Skip to comments.What Are The Most (And Least) Charitable U.S. States?
Posted on 05/10/2014 10:31:12 AM PDT by SeekAndFind
There are only two U.S. states where at least 50 percent of residents say they've recently given either money or time to charity: Utah and Minnesota, according to a new Gallup poll. Nevada and Kentucky tied for the lowest rate of charitable giving.
The poll was conducted in the last six months of 2013, when at least 600 residents of each state were asked whether they had donated money to a charity or volunteered at an organization within the past month.
Gallup produced a map based on the poll results, which found that after the top two charitable states, Hawaii, South Dakota, and New Hampshire rounded out the top five (see the full list of states below).
One finding held true for all 50 states: People were more likely to have donated money than time, Gallup says. Even in the states that ranked lowest in the findings, more than 50 percent of the residents said they had donated money to charity.
Here are the states that were ranked lowest in the poll:
"The percentage of those donating [both] money and volunteering time was below 30 percent in 10 states Nevada, Kentucky, New York, Mississippi, Arizona, Arkansas, North Carolina, West Virginia, Rhode Island, and Louisiana."
The results jibe with what Gallup called "well-being" scores in a recent study, as the organization says that people who are thriving are also more likely to give back to their communities.
Gallup also notes that "Americans as a whole do show impressive figures for their acts of kindness compared with the rest of the world." It cited a 2011 study that found U.S. residents were more likely than many others to give to charity or to help a stranger.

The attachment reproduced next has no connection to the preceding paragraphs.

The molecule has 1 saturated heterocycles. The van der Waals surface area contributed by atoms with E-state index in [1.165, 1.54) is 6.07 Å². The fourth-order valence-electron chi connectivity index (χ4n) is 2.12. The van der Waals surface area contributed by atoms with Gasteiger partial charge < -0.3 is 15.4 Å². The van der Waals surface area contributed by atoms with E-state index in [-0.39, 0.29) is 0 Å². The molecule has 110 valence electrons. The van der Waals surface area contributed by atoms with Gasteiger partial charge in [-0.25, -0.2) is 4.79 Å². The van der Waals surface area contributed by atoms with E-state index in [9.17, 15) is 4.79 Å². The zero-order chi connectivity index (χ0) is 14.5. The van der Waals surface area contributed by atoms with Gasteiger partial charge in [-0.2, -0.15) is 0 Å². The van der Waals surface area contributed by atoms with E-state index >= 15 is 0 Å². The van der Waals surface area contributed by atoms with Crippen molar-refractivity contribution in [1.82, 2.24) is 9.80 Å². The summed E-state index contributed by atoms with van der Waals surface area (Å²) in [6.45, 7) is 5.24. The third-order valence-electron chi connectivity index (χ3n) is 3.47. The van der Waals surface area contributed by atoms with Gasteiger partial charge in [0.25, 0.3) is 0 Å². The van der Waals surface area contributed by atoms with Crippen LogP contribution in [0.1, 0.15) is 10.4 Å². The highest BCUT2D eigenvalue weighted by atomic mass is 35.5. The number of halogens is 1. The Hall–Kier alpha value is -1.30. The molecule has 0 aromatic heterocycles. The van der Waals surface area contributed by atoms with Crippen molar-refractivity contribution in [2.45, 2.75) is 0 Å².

Do they consider the tithe as part of charitable giving? It would be a different graphic. Since Obamao began to steal more and more from me, I give less and less to organizations like United Way and more to missions.
Makes sense for Utah, since young mormons are supposed to go on two year missions, if they count that, it would add up fast.
Since the Federal Government does so many wonderful things to help so many people, am I being charitable when I pay my taxes?
Same here. Stopped most all contributions to orgs other than my church. We do, however, support close friends of similar political ilk who are on hard times. For example, our pet sitter is a Christian single mom (made a mistake) working two jobs to support her child. Father is a total loser. :-)
Define “charity.” Doesn’t include tithing and church mission work, or that map would look very different.
Thanks for that link. Makes much more sense for what I know here in Tennessee, the Volunteer State and the Bible Belt buckle.
Givers and takers.
Was that an option on the survey?
I call BS on the lib chart.
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